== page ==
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Hawaiian Volcano Update: Maunaloa Quakes Decrease, Kīlauea Lava Lake Wanes

3:11 AM · Nov 24, 2022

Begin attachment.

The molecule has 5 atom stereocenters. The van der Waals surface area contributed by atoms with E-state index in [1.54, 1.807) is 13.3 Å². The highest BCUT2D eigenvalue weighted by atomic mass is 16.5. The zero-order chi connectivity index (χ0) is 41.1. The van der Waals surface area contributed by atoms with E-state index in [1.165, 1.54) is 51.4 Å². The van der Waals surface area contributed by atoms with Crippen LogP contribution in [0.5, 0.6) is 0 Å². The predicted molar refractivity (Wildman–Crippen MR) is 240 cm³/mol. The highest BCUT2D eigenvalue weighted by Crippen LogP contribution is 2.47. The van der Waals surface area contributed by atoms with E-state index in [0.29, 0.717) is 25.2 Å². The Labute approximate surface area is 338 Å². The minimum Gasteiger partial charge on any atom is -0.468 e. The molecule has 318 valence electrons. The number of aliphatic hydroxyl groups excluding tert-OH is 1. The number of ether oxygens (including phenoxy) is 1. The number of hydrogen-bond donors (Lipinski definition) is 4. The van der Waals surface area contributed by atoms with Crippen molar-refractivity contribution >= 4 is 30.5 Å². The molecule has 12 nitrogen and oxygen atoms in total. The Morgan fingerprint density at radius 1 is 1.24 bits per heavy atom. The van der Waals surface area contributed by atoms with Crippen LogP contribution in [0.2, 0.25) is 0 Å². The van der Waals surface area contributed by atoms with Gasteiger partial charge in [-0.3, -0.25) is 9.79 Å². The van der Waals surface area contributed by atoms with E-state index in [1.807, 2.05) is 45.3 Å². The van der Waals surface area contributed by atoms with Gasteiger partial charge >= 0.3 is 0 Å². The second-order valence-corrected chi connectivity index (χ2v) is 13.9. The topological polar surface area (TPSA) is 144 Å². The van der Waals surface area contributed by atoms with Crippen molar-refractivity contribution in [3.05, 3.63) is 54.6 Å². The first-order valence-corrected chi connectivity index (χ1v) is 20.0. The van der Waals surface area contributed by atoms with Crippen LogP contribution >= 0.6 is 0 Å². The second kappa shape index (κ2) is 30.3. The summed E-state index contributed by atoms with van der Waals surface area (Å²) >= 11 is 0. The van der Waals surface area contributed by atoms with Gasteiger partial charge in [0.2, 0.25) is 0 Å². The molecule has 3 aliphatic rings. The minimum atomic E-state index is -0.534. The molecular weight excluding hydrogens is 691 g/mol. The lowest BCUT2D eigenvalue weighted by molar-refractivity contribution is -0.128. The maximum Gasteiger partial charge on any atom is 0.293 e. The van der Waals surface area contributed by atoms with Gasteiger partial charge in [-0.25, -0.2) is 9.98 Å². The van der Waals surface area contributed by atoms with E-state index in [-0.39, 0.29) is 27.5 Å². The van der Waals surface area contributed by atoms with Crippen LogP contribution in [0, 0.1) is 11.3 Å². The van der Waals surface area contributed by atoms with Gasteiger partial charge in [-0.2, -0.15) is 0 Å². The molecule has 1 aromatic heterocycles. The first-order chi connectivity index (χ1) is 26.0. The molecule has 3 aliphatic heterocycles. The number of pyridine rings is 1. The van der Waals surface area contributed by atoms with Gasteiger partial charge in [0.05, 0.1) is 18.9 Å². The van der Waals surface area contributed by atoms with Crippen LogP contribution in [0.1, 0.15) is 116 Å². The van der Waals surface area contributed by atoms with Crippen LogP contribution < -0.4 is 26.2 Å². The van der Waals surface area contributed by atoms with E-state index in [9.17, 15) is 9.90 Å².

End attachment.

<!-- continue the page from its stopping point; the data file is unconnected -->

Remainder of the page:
Over the past 4 days, Maunaloa's earthquakes have once again decreased to their recent elevated background rates of 10-20 per day, but further variations seem likely. A similar drop occurred just over one month ago, the lull lasting 5 days before increasing back to 40-50 earthquakes per day for the 4 weeks since. Other monitoring data have continued their trends suggesting deeper magma input into the volcano, over 2 miles (3 km) below the surface, with no shallower signals since early October. As magma continues to build within, it is typical for Maunaloa to periodically adjust in fits and starts. A large enough adjustment could escalate into an eruption, but so far the observed activity still “does not suggest that a progression to an eruption is certain, and there are no indications that an eruption is imminent.” On Kīlauea, the visible lava lake level has dropped by about 3 ft (1 m) in the past week, coincident with back-to-back deflation-inflation cycles evident in the ground tilt and a low SO2 emission rate of 350 tonnes per day. Less gas emitted means less vog for downwind communities, which still remains the primary eruptive hazard. GPS measurements show contraction across the summit caldera that suggest less magma accumulation, but accompanied by increased south flank motion that could reduce pressure around the summit by slightly widening the magma reservoir network. Overall this pattern is not a significant change, but part of the ongoing evolution of Kīlauea's magmatic system, with no increased threat to people. These subsurface adjustments make it difficult to gauge any change in magma input into the volcano, but regardless it seems less lava is reaching the surface despite the persistence of the surface lava lake. That persistence means great lava viewing is still possible for visitors to Hawaiʻi Volcanoes National Park, who each see a unique snapshot of all the little features of the changing landscape. A recent publication by Przeor and others (2022) in Nature explores the near-surface elastic interaction between Maunaloa and Kīlauea, and suggests that shallow inflation of Maunaloa can constrict the shallow magma network on Kīlauea, but not the other way around. The current situation could potentially be described by this interaction, in addition to the previously modeled relation between the volcanoes through deep pressure transfer described by Gonnerman and others (2012). As usual, we review the changes through imagery, reports and monitoring data courtesy of the USGS-HVO, discuss live viewer questions, and annotate the presentation on-screen as we go. Live: https://youtu.be/i-Bv6zd0XYQ

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